Gappers’ Update


View from the house.

Hello all! I had such a good day today, really emotionally charged. We visited two villages that contrasted so much it was hard to believe how close they were. I’m still processing it all really, and I think that I’ll continue to think about today for a long time. One of the villages had been helped by Caritas/CAFOD for five years, and one had never received any help from an NGO. The villages are called Makassa and Makoba Loko.

Makassa was badly affected by the war, and Caritas (through CAFOD) first started working there five years ago. They first provided the village with clean, pure water, then a primary school, then various agricultural projects: ground nut, potato vines, cassava cuttings, cashew nut trees and rice. Caritas were also able to provide enough training to the local community so they are able to take complete ownership of their own livelihoods. All 650 adults in the community work farming the crops so that, as well as having enough to eat themselves, they can sell crops to traders. They also have a seed bank so they can store some of the rice. Anthony Kamara (see photo), the chairman of the community said, ‘Caritas and CAFOD have given us a sustainable development which will go on to the generations yet unborn.  Everyday I thank God and CAFOD.’ The village still has its struggles – there are not enough primary teaching resources, the secondary school is five miles walk away and there are no health care posts which can have devastating effects in emergencies, particularly when women go into labour. It was great to see how much the work of CAFOD has helped these people with water, food and education – three basic essentials of life. The people in the village were so thankful, and said that as they will keep CAFOD in their prayers, would we too keep them in our prayers. I left with a big grin on my face and felt so elated. They also gave us a live chicken to take home with us which the boys promptly named ‘Dinner’!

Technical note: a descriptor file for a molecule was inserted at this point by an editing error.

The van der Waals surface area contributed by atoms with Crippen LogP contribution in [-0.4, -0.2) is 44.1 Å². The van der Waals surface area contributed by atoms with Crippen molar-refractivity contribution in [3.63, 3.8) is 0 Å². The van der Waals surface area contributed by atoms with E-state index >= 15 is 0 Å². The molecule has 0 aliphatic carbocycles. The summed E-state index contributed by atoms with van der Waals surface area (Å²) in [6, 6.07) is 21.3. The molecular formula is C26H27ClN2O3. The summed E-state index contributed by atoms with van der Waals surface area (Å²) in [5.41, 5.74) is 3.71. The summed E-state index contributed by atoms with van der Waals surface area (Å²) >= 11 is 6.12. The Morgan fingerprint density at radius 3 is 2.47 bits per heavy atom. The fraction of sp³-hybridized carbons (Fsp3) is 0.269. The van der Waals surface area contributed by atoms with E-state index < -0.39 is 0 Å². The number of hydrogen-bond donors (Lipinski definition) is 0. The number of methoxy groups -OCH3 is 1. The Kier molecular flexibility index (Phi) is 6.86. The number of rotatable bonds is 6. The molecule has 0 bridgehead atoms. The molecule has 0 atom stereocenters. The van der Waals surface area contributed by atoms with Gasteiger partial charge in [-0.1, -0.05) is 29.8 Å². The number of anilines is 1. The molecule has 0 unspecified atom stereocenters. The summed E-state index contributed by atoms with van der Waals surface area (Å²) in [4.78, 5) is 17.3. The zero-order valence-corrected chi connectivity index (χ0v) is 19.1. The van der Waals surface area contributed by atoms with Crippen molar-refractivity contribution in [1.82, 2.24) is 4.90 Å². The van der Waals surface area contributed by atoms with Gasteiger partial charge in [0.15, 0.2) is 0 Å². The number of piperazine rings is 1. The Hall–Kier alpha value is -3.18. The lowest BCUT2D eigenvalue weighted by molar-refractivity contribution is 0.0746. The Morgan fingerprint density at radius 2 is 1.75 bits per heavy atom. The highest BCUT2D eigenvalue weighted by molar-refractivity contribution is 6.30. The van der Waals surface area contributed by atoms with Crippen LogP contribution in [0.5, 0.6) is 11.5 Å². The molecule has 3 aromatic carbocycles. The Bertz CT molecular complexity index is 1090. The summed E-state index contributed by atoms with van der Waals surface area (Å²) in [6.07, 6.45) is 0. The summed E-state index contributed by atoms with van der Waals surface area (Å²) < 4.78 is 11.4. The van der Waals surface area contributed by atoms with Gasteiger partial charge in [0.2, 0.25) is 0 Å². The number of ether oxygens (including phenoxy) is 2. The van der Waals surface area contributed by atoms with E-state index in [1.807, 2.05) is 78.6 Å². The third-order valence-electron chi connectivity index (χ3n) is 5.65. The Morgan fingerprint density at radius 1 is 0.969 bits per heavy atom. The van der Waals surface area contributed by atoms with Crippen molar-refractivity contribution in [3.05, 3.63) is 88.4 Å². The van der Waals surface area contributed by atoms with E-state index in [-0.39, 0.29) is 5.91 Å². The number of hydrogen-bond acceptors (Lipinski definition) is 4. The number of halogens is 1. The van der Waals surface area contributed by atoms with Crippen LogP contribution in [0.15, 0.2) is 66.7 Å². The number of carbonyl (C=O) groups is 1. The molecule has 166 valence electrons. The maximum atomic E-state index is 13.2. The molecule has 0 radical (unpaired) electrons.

After Makassa, we drove approximately one mile down the road to the village of Makoba Loko. I was immediately struck by the extreme differences. There has never been any NGO presence here- before, during or after the war (although this village was largely unaffected during the war). Not only can many of the children not get an education (because there is no room at the school) there is no local access to clean, safe drinking water or toilets and I also noticed a clear difference in the apparent nourishment of the children. The people here were very welcoming and were desperate for help. The difference between Manchester and this village was unbelievable, even the difference between this village and Makassa was overwhelming. It was a very sobering meeting, and really reinforced that CAFOD is already doing such an awesome job in so many places, but there is still a long way to go for so many people.  So we returned to our accommodation in the bush with a chicken in our hands and prayers in our hearts.

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